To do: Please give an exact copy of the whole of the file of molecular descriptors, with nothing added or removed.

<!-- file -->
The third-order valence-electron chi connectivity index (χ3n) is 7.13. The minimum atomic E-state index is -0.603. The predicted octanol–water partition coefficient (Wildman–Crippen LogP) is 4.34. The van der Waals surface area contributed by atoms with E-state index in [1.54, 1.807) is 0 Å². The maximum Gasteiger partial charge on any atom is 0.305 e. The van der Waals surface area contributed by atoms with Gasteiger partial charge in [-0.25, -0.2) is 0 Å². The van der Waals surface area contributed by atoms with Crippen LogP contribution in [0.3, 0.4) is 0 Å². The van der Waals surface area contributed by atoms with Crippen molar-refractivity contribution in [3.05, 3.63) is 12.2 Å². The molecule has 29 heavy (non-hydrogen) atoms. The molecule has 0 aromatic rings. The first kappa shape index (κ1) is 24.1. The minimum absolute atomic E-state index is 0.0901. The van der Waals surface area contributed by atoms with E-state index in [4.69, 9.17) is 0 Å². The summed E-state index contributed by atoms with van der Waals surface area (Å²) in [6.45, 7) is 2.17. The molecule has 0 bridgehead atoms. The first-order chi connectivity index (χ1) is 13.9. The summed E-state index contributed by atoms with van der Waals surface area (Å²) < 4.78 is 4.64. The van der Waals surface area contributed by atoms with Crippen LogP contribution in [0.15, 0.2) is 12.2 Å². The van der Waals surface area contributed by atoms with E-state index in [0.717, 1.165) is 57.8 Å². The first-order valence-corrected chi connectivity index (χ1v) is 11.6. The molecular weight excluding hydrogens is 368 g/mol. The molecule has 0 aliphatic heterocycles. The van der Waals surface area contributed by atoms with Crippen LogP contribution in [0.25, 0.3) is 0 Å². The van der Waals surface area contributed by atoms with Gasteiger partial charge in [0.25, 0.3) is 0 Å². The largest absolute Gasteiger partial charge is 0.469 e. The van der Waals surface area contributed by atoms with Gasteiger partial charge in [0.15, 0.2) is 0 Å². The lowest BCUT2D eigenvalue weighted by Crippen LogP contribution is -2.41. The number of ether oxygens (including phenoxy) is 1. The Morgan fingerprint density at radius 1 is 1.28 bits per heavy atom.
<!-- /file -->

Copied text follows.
The third-order valence-electron chi connectivity index (χ3n) is 7.13. The minimum atomic E-state index is -0.603. The predicted octanol–water partition coefficient (Wildman–Crippen LogP) is 4.34. The van der Waals surface area contributed by atoms with E-state index in [1.54, 1.807) is 0 Å². The maximum Gasteiger partial charge on any atom is 0.305 e. The van der Waals surface area contributed by atoms with Gasteiger partial charge in [-0.25, -0.2) is 0 Å². The van der Waals surface area contributed by atoms with Crippen LogP contribution in [0.3, 0.4) is 0 Å². The van der Waals surface area contributed by atoms with Crippen molar-refractivity contribution in [3.05, 3.63) is 12.2 Å². The molecule has 29 heavy (non-hydrogen) atoms. The molecule has 0 aromatic rings. The first kappa shape index (κ1) is 24.1. The minimum absolute atomic E-state index is 0.0901. The van der Waals surface area contributed by atoms with E-state index in [4.69, 9.17) is 0 Å². The summed E-state index contributed by atoms with van der Waals surface area (Å²) in [6.45, 7) is 2.17. The molecule has 0 bridgehead atoms. The first-order chi connectivity index (χ1) is 13.9. The summed E-state index contributed by atoms with van der Waals surface area (Å²) < 4.78 is 4.64. The van der Waals surface area contributed by atoms with Crippen LogP contribution in [0.15, 0.2) is 12.2 Å². The van der Waals surface area contributed by atoms with E-state index in [0.717, 1.165) is 57.8 Å². The first-order valence-corrected chi connectivity index (χ1v) is 11.6. The molecular weight excluding hydrogens is 368 g/mol. The molecule has 0 aliphatic heterocycles. The van der Waals surface area contributed by atoms with Crippen LogP contribution in [0.25, 0.3) is 0 Å². The van der Waals surface area contributed by atoms with Gasteiger partial charge in [0.25, 0.3) is 0 Å². The largest absolute Gasteiger partial charge is 0.469 e. The van der Waals surface area contributed by atoms with Gasteiger partial charge in [0.15, 0.2) is 0 Å². The lowest BCUT2D eigenvalue weighted by Crippen LogP contribution is -2.41. The number of ether oxygens (including phenoxy) is 1. The Morgan fingerprint density at radius 1 is 1.28 bits per heavy atom.